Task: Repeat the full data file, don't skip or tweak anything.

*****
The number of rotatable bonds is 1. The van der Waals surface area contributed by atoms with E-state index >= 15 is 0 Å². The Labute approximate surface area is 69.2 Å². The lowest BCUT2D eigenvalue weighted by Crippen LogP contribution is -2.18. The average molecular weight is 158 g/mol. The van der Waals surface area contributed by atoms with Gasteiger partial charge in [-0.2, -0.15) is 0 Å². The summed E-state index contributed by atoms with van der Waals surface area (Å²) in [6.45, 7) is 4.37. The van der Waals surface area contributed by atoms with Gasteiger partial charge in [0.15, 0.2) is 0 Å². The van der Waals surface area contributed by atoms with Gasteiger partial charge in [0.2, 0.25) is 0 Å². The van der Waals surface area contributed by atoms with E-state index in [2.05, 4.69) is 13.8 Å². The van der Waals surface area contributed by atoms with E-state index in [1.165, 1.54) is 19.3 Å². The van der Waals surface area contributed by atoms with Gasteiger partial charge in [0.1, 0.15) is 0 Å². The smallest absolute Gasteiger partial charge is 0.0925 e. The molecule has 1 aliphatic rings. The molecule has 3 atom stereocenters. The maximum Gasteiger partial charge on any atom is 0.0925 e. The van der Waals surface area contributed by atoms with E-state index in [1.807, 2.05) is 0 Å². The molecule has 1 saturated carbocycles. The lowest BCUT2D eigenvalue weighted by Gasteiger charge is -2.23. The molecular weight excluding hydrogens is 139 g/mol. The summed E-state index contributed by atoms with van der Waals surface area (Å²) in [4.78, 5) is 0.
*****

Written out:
The number of rotatable bonds is 1. The van der Waals surface area contributed by atoms with E-state index >= 15 is 0 Å². The Labute approximate surface area is 69.2 Å². The lowest BCUT2D eigenvalue weighted by Crippen LogP contribution is -2.18. The average molecular weight is 158 g/mol. The van der Waals surface area contributed by atoms with Gasteiger partial charge in [-0.2, -0.15) is 0 Å². The summed E-state index contributed by atoms with van der Waals surface area (Å²) in [6.45, 7) is 4.37. The van der Waals surface area contributed by atoms with Gasteiger partial charge in [0.15, 0.2) is 0 Å². The van der Waals surface area contributed by atoms with Gasteiger partial charge in [0.2, 0.25) is 0 Å². The van der Waals surface area contributed by atoms with E-state index in [2.05, 4.69) is 13.8 Å². The van der Waals surface area contributed by atoms with E-state index in [1.165, 1.54) is 19.3 Å². The van der Waals surface area contributed by atoms with Gasteiger partial charge in [0.1, 0.15) is 0 Å². The smallest absolute Gasteiger partial charge is 0.0925 e. The molecule has 1 aliphatic rings. The molecule has 3 atom stereocenters. The maximum Gasteiger partial charge on any atom is 0.0925 e. The van der Waals surface area contributed by atoms with E-state index in [1.807, 2.05) is 0 Å². The molecule has 1 saturated carbocycles. The lowest BCUT2D eigenvalue weighted by Gasteiger charge is -2.23. The molecular weight excluding hydrogens is 139 g/mol. The summed E-state index contributed by atoms with van der Waals surface area (Å²) in [4.78, 5) is 0.